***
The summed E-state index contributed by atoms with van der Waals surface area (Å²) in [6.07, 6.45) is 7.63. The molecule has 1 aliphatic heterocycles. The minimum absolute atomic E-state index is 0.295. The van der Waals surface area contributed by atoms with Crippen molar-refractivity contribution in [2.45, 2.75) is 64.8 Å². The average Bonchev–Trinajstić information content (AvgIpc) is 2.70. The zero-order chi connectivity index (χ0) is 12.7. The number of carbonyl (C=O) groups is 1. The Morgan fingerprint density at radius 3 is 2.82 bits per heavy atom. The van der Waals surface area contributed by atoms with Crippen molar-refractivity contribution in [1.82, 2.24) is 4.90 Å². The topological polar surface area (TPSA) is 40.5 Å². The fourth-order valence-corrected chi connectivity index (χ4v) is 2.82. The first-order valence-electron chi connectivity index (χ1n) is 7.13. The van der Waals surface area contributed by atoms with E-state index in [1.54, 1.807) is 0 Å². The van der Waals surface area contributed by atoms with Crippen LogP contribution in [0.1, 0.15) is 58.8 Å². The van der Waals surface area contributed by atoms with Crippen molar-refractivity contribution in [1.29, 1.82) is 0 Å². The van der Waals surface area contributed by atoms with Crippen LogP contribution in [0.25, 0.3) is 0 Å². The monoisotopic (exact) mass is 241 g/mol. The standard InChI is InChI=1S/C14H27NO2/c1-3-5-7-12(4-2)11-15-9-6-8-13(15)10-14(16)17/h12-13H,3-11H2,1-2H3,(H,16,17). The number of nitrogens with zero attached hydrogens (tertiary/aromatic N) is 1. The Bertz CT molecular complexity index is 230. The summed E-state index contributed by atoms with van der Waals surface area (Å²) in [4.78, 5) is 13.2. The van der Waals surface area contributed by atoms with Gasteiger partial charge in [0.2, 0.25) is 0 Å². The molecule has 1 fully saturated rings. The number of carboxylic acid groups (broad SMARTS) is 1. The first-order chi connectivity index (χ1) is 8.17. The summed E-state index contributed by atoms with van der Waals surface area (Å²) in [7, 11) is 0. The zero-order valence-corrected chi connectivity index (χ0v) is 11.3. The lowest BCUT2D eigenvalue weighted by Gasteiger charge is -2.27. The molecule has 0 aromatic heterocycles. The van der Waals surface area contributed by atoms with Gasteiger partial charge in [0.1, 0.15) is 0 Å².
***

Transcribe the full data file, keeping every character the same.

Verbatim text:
The summed E-state index contributed by atoms with van der Waals surface area (Å²) in [6.07, 6.45) is 7.63. The molecule has 1 aliphatic heterocycles. The minimum absolute atomic E-state index is 0.295. The van der Waals surface area contributed by atoms with Crippen molar-refractivity contribution in [2.45, 2.75) is 64.8 Å². The average Bonchev–Trinajstić information content (AvgIpc) is 2.70. The zero-order chi connectivity index (χ0) is 12.7. The number of carbonyl (C=O) groups is 1. The Morgan fingerprint density at radius 3 is 2.82 bits per heavy atom. The van der Waals surface area contributed by atoms with Crippen molar-refractivity contribution in [1.82, 2.24) is 4.90 Å². The topological polar surface area (TPSA) is 40.5 Å². The fourth-order valence-corrected chi connectivity index (χ4v) is 2.82. The first-order valence-electron chi connectivity index (χ1n) is 7.13. The van der Waals surface area contributed by atoms with E-state index in [1.54, 1.807) is 0 Å². The van der Waals surface area contributed by atoms with Crippen LogP contribution in [0.1, 0.15) is 58.8 Å². The van der Waals surface area contributed by atoms with Crippen molar-refractivity contribution in [1.29, 1.82) is 0 Å². The van der Waals surface area contributed by atoms with Crippen LogP contribution in [0.25, 0.3) is 0 Å². The monoisotopic (exact) mass is 241 g/mol. The standard InChI is InChI=1S/C14H27NO2/c1-3-5-7-12(4-2)11-15-9-6-8-13(15)10-14(16)17/h12-13H,3-11H2,1-2H3,(H,16,17). The number of nitrogens with zero attached hydrogens (tertiary/aromatic N) is 1. The Bertz CT molecular complexity index is 230. The summed E-state index contributed by atoms with van der Waals surface area (Å²) in [4.78, 5) is 13.2. The van der Waals surface area contributed by atoms with Gasteiger partial charge in [0.2, 0.25) is 0 Å². The molecule has 1 fully saturated rings. The number of carboxylic acid groups (broad SMARTS) is 1. The first-order chi connectivity index (χ1) is 8.17. The summed E-state index contributed by atoms with van der Waals surface area (Å²) in [7, 11) is 0. The zero-order valence-corrected chi connectivity index (χ0v) is 11.3. The lowest BCUT2D eigenvalue weighted by Gasteiger charge is -2.27. The molecule has 0 aromatic heterocycles. The van der Waals surface area contributed by atoms with Gasteiger partial charge in [0.1, 0.15) is 0 Å².